Author: Jo-Michael Scheibe

teaching the recorder

Why Teaching the Recorder Matters

In third or fourth grade, depending on the curriculum of the  school, classrooms of energetic, fidgety, over-excited students will be handed their first musical instrument: the recorder. The recorder can be distinguished by a distinct thumb-hole for the upper hand and seven finger-holes: The instrument was first documented in the Middle Ages, and while sometimes considered an amateur instrument, a range of illustrious… Read more →

A Brief History of Carnegie Hall

This year, Carnegie Hall in New York City is celebrating its 125th anniversary. This architecturally outstanding building has embraced a wealth of talented performers in a variety of arts. So, how did it all begin? The building of this hall was pinnacle of a dream of two friends – conductor Walter Damrosch and industrialist Andrew Carnegie.  Damrosch intentions to build a new… Read more →

Vocal Hygiene: Three Easy Tips

Singing is the art of producing music with one, human instrument: the voice. Singing can happen in many forms, from an individual walking down the street, casually reciting their favorite melody, to large choirs harmonizing to a highly choreographed piece. When our lungs expel air through the larynx, our vocal chords vibrate, producing the sound that we manipulate into song. Pianos… Read more →

Wholehearted Attention, Part 2:

The physical and creative demands of musical education require intense concentration, for both the students and the teacher.  The type of concentration necessary may feel familiar to students active in dance and theater. These activities, like music, require consistent practice combined with a desire to excel.  Any performance, in particular, musical performance, demands the wholehearted attention of the performer. Have you… Read more →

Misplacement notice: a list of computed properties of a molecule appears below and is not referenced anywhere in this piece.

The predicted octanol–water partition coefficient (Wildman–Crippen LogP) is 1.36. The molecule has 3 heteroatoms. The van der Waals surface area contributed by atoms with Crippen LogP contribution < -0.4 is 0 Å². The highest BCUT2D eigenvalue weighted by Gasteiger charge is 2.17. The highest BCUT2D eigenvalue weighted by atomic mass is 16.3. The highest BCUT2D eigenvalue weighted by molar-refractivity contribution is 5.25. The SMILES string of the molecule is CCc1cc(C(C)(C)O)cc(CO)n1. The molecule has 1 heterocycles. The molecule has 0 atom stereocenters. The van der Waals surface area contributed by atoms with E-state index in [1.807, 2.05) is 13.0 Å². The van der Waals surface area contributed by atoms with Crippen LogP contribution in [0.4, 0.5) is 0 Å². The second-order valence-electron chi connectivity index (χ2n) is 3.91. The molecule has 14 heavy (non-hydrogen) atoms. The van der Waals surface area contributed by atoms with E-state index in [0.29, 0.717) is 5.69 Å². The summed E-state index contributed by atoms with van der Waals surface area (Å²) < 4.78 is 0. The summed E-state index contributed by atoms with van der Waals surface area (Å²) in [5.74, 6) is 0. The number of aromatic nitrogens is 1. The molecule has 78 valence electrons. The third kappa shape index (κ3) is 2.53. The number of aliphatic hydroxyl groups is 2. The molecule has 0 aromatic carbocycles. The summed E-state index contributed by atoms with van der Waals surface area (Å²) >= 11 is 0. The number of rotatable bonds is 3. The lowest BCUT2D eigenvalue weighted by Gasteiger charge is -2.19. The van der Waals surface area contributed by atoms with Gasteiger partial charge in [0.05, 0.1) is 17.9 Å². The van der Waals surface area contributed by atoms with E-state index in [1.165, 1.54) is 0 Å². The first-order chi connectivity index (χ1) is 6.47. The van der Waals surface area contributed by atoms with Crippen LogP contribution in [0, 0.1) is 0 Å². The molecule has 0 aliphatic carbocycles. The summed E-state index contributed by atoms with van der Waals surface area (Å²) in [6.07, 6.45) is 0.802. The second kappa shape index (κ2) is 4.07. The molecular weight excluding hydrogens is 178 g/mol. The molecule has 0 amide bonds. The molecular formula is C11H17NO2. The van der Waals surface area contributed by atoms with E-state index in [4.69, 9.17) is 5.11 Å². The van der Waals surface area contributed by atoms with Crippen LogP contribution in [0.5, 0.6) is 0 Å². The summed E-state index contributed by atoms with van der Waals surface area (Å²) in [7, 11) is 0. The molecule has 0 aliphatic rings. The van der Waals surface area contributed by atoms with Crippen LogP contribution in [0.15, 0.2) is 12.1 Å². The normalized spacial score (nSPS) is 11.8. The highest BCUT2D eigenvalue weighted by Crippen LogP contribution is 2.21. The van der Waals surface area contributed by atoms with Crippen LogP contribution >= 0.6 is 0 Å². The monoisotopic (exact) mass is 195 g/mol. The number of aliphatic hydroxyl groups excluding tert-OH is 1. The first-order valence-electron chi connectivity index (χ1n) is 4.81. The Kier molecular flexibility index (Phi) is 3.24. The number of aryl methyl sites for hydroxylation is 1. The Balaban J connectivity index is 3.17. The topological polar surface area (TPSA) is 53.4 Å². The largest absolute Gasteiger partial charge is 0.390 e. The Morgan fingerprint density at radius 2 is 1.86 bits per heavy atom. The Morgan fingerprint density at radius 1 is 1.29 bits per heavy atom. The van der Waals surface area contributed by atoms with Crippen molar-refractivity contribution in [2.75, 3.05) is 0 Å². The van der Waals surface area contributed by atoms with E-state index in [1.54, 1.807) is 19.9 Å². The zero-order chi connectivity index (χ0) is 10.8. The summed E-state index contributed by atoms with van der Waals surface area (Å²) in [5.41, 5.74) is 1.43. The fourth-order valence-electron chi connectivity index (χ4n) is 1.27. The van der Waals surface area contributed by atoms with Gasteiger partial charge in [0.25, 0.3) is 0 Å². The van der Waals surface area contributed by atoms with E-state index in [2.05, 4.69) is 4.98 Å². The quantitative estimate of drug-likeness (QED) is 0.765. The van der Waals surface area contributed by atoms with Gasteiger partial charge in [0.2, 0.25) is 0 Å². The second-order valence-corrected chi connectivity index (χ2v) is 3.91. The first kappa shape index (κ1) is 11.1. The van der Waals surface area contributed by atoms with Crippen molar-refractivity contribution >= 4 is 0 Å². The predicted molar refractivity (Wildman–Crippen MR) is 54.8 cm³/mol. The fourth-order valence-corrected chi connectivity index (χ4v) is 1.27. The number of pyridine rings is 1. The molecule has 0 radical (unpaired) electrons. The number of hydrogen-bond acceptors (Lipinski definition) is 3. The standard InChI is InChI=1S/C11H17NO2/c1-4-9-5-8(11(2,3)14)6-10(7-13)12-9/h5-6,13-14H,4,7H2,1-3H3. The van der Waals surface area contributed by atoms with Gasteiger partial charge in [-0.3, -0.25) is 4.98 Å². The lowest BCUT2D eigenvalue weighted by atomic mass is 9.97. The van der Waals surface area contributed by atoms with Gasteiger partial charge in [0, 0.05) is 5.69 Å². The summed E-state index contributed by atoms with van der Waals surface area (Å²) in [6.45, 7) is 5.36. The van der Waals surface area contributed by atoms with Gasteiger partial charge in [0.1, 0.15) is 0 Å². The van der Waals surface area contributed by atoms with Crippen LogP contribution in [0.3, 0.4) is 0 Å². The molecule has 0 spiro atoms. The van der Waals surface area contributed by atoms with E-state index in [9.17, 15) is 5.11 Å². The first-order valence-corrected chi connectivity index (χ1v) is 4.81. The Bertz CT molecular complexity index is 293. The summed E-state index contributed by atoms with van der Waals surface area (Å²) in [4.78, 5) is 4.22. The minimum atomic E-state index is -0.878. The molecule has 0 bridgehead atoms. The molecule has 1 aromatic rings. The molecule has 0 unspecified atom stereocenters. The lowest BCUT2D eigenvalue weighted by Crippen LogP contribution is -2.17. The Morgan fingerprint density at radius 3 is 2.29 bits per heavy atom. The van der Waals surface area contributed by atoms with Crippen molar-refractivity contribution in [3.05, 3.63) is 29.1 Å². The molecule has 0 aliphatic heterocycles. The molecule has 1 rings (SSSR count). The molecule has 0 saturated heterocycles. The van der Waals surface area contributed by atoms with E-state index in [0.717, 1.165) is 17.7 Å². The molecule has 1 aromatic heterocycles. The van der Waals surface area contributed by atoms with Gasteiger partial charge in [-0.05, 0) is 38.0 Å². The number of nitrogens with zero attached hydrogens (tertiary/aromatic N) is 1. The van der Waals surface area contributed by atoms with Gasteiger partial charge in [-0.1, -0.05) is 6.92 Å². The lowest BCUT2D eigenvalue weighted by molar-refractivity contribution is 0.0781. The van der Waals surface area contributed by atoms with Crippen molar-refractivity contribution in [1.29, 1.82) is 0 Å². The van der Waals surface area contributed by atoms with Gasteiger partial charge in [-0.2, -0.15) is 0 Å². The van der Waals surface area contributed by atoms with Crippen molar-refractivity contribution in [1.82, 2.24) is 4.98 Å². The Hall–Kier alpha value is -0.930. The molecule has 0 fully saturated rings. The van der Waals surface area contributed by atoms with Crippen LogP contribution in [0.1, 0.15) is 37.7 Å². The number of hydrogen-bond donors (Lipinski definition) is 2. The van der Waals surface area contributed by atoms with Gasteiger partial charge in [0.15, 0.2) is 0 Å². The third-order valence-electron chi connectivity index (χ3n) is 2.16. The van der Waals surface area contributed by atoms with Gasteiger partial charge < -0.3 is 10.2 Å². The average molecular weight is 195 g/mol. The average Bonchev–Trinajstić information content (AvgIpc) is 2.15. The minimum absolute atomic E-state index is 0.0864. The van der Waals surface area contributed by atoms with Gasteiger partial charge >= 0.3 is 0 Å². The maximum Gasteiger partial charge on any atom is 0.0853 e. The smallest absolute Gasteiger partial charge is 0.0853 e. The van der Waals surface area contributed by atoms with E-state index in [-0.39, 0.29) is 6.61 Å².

Wholehearted Attention, Part 1:

Teaching and learning tends to occur differently in music classrooms versus other classrooms. Other teachers have difficulty understanding the teaching process and in a standards-obsessed education climate as such, music activity is not always appreciated or understood and ultimately funded. Music classes do not lend to being part of a checklist. This does not mean that discrete objectives do not… Read more →

How Playing Music Affects the Developing Brain, Part 1:

A study conducted in 1993 revealed that college students perform better on spatial reasoning tests after listening to a Mozart sonata. The follow up question then became, “Can listening to Mozart temporarily increase IQs?” The general consensus was yes. In 1998 Zell Miller, the governor of Georgia at that time, proposed the idea of providing every newborn in Georgia with… Read more →

Music Neuroscience

Although it is understood that music has many great benefits for the human brain, such as improving our mood or relaxing our minds, the full scope of music’s effects on the brain are not yet completely understood. There is a growing belief, however, that learning to play a musical instrument does have an impact on the ability to understand emotions… Read more →

Music Lessons Spur Emotional and Behavioral Growth in Children

A new study finds that music training aids emotional and behavioral maturation in addition to the clear benefit of developing motor skills.  This recent study is one of the largest to investigate brain development of those who play instruments. Researchers at the University of Vermont College of Medicine used MRI’s (Magnetic Resonance Instruments) to analyze the brains of 232 healthy… Read more →

Jo-Michael Scheibe’s “Pure Imagination” on Santa Barbara Music Publishing, Inc.

Check out the Jo-Michael Scheibe’s page on Santa Barbara Music Publishing, Inc. to see one of his many editions. Here, featured for the month of January, is the American soundtrack classic  “Pure Imagination” from Willy Wonka and the Chocolate Factory. You can check in out in the Youtube video below. This piece was arranged by Matthew Nielsen. Read more →